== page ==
Skin-Related Adverse Events May Indicate Immunotherapies Are Working in Patients With Cancer

New data suggest that patients undergoing immunotherapy achieved better survival outcomes after reporting cutaneous immune-related adverse events.

Cutaneous immune-related adverse events (cirAEs) may indicate a better prognosis for patients receiving immune checkpoint inhibitors (ICIs) to treat their cancer in the advanced setting, suggest findings from a study published in JAMA Dermatology.1 Researchers anticipate that these findings may significantly affect how clinicians counsel patients in the event that skin-related cirAEs emerge during immunotherapy treatment.

Researchers assessed a retrospective cohort of 7008 patients with cancer who reported cirAEs following treatment with either an anti–PD-1/PD-L1 agent and compared these findings to 7008 matched patients in a control group. The 6-month analysis revealed that patients who developed pruritus, drug eruption, xerosis, nonspecific rashes, and any other cirAE were at a significantly decreased risk of mortality.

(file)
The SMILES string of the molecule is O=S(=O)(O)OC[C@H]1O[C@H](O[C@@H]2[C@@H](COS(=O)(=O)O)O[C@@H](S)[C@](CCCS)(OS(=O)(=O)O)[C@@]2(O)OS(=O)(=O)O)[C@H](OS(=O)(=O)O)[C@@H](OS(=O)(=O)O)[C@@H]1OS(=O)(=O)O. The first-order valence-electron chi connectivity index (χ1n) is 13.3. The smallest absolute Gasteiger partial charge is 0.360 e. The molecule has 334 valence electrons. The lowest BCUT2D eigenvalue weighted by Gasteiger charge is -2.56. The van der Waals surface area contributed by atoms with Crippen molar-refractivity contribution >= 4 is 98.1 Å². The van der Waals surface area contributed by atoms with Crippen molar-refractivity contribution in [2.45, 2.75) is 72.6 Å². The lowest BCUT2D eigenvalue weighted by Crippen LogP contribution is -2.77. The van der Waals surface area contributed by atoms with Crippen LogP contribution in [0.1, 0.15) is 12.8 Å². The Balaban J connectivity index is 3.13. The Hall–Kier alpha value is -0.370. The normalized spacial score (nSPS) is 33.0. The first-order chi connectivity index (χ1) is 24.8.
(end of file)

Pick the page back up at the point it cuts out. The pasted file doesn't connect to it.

Although immune checkpoint inhibitors (ICIs) have demonstrated impressive efficacy, cirAEs are known to occur among 20% to 40% of all patients who receive this treatment. Thus far, there has been little research exploring the relationship between cutaneous eruptions and patient survival. The objective behind this research was to determine the association between cirAE development and mortality outcomes.

“These data provide oncologists and dermatologists with important prognostic information when counseling immunotherapy recipients on the clinical implications of the skin toxicities,” senior author Yevgeniy R. Semenov, MD, an investigator in the Department of Dermatology at Massachusetts General Hospital, stated in a press release. “Also, skin toxicities tend to occur early in the course of immunotherapy and present an opportunity to evaluate efficacy soon after initiating treatment. As such, our findings may help identify patients who are more likely to benefit from their current immunotherapy regimen versus those who may need to be considered for a stronger or alternative treatment regimen.”